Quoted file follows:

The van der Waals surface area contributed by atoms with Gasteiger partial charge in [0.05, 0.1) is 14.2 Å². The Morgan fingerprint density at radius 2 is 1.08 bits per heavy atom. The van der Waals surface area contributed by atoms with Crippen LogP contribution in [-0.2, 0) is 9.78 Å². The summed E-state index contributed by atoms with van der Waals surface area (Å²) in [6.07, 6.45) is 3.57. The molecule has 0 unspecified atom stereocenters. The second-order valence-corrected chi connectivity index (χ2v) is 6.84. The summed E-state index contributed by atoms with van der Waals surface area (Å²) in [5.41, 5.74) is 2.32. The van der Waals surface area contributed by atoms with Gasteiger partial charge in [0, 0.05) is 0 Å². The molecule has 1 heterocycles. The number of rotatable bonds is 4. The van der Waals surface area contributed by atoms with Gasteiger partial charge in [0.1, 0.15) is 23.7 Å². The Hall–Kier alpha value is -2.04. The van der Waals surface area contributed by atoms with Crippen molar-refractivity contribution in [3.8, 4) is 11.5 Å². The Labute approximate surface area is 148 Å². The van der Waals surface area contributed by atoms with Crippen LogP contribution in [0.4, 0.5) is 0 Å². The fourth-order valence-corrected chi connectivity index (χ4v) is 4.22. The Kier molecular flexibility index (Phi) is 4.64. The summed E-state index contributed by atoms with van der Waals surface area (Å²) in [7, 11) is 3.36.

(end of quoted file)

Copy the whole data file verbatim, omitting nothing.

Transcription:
The van der Waals surface area contributed by atoms with Gasteiger partial charge in [0.05, 0.1) is 14.2 Å². The Morgan fingerprint density at radius 2 is 1.08 bits per heavy atom. The van der Waals surface area contributed by atoms with Crippen LogP contribution in [-0.2, 0) is 9.78 Å². The summed E-state index contributed by atoms with van der Waals surface area (Å²) in [6.07, 6.45) is 3.57. The molecule has 0 unspecified atom stereocenters. The second-order valence-corrected chi connectivity index (χ2v) is 6.84. The summed E-state index contributed by atoms with van der Waals surface area (Å²) in [5.41, 5.74) is 2.32. The van der Waals surface area contributed by atoms with Gasteiger partial charge in [0, 0.05) is 0 Å². The molecule has 1 heterocycles. The number of rotatable bonds is 4. The van der Waals surface area contributed by atoms with Gasteiger partial charge in [0.1, 0.15) is 23.7 Å². The Hall–Kier alpha value is -2.04. The van der Waals surface area contributed by atoms with Crippen molar-refractivity contribution in [3.8, 4) is 11.5 Å². The Labute approximate surface area is 148 Å². The van der Waals surface area contributed by atoms with Crippen LogP contribution in [0.4, 0.5) is 0 Å². The fourth-order valence-corrected chi connectivity index (χ4v) is 4.22. The Kier molecular flexibility index (Phi) is 4.64. The summed E-state index contributed by atoms with van der Waals surface area (Å²) in [7, 11) is 3.36.